Let's say you have bond priced at 100 yielding 1%.

Let's say you believe that this bond should be priced to yield 0.5% based on similar assets/whatever.

What would be the price of the bond based on your expected yield assuming perpetual bond for simplicity?

Yes, 200.

First of all: thanks for taking the time to explain this.

Intuitively, this made no sense to me. Why should an instrument with half the "payout" be worth twice as much? But I guess I'm confusing the terms yield, coupon rate, and perhaps discount rate.

I guess this would be similar to, or is in fact the same, as lowering the discount-rate in a present-value calculation? with a small enough discount-rate, the present value would be arbitrary large. I would probably be foolish to use that number to do any investing, though...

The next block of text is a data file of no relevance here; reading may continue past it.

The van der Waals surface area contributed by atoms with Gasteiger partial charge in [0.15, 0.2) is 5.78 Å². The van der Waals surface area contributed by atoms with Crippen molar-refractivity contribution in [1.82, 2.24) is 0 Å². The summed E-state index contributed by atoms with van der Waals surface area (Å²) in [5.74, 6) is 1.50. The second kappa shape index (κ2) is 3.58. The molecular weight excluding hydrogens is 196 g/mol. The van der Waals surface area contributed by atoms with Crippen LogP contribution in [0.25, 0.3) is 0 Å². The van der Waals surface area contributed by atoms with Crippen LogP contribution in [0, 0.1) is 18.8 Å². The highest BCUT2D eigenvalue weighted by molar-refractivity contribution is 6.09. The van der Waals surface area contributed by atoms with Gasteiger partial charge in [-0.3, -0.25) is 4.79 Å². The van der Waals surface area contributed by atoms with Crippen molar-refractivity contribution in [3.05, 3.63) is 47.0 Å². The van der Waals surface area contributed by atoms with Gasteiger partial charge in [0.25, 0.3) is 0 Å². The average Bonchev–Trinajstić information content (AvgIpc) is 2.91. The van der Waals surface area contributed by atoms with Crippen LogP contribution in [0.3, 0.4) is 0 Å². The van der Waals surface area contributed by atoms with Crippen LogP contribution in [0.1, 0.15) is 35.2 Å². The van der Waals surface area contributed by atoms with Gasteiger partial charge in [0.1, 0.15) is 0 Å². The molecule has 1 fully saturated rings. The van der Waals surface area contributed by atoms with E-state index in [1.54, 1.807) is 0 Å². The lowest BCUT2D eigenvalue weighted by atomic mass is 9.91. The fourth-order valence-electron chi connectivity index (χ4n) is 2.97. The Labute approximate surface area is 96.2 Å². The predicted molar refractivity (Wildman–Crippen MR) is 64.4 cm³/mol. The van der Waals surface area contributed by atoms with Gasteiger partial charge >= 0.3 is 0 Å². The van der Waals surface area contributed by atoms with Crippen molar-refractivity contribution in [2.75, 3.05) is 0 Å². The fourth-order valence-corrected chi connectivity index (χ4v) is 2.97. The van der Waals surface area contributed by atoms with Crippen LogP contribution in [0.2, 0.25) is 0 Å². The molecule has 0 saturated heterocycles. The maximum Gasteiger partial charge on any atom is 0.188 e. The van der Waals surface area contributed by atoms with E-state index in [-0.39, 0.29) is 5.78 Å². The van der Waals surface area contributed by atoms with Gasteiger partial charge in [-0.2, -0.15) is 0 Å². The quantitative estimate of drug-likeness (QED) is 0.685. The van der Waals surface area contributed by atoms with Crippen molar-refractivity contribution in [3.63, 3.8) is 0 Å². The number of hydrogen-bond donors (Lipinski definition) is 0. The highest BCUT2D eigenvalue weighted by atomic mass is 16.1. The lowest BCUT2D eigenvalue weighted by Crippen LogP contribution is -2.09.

But what is the definition of "a bond yielding 1%" here? Is the calculation: a $100 bond with a coupon rate of 1%, priced at $200, is priced to be yielding 0.5%? That kind of sounds like saying "I value this stock at twice <whatever price>, because I believe the p/e multiple should be twice as high". Which I guess

*is* the same, since half the current discount-price means twice the price current price.

Still... stocks can grow into their valuation (the e can increase), while the coupon rate cannot. Even if I get the math here (and please correct me on the above ramblings if not), not sure I get the sanity of it.